The US Centers for Disease Control and Prevention recommended Tuesday that fully vaccinated Americans should go back to wearing masks indoors if they live in an area with “substantial or high” transmission of COVID-19, citing the danger of the now-dominant.
Counties that have substantial COVID transmission had 50-100 cases per 100,000 people in the past seven days, the agency said. Counties that have high transmission had 100 or more cases of COVID in the past seven days. A CDC map of the US codes substantial communities orange and high communities red so you can find your county and its transmission rate.
CDC Director Rochelle Walensky made the announcement at a press briefing. She said that after reviewing new scientific evidence on how the delta variant “behaves differently” from variants of the past, data shows that symptomatic breakthrough infections in fully vaccinated people, though still rare, might be as likely to be contagious as infections in unvaccinated people.
“This new science is worrisome, and unfortunately warrants an update,” Walensky said.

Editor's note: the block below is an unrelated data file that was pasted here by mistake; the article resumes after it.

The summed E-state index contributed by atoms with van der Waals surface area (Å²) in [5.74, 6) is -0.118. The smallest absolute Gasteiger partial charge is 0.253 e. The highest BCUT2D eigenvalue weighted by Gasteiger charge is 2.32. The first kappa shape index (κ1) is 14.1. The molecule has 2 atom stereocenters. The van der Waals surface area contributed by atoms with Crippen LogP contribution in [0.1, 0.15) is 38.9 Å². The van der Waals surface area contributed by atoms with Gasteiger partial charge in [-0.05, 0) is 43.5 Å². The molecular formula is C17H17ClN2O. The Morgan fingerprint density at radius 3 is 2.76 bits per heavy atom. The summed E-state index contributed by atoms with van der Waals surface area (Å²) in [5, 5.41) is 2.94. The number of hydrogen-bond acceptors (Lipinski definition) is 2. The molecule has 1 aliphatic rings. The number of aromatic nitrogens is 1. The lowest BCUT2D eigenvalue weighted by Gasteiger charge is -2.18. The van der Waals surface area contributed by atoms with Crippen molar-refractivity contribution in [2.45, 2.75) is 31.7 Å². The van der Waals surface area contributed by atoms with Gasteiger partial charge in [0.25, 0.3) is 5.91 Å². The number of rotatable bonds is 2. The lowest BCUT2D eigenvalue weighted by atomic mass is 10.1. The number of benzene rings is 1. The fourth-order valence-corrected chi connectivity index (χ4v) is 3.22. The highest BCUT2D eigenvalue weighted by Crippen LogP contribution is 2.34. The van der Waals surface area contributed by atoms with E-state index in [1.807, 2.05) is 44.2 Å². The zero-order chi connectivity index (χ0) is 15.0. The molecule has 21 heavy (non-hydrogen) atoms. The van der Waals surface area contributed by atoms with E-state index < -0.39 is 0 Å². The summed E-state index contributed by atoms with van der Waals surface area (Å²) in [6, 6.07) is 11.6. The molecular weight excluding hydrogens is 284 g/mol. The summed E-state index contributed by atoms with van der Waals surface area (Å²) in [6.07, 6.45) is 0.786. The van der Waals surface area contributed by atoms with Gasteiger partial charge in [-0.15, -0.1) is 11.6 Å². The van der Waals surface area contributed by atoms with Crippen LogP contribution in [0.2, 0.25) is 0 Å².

The CDC also announced a recommendation that all students, teachers and visitors at K-12 schools wear masks while indoors, regardless of vaccination status.will still be a priority, as laid out by the CDC earlier this month. Children under 12 years old aren’t yet able to get vaccinated against COVID. In addition to young children, the new recommendation may be directed at protecting immunocompromised people, who aren’t as protected by the vaccines.
“On that exception that we might have a vaccine breakthrough, we wanted people to understand that they could pass this disease onto someone else,” Walensky said.
At the briefing, Walensky said communities withrates are experiencing a significant spread of COVID cases and are also seeing “severe outcomes.” Even with the delta variant, the risk of COVID infection with symptoms is reduced sevenfold if you’re vaccinated, while your risk of hospitalization or death is reduced twentyfold when vaccinated, she said.
The expected change comes after a rise in reports of someof the highly contagious . The CDC’s most recent advice contradicts that of the World Health Organization, which says everyone in crowded areas.
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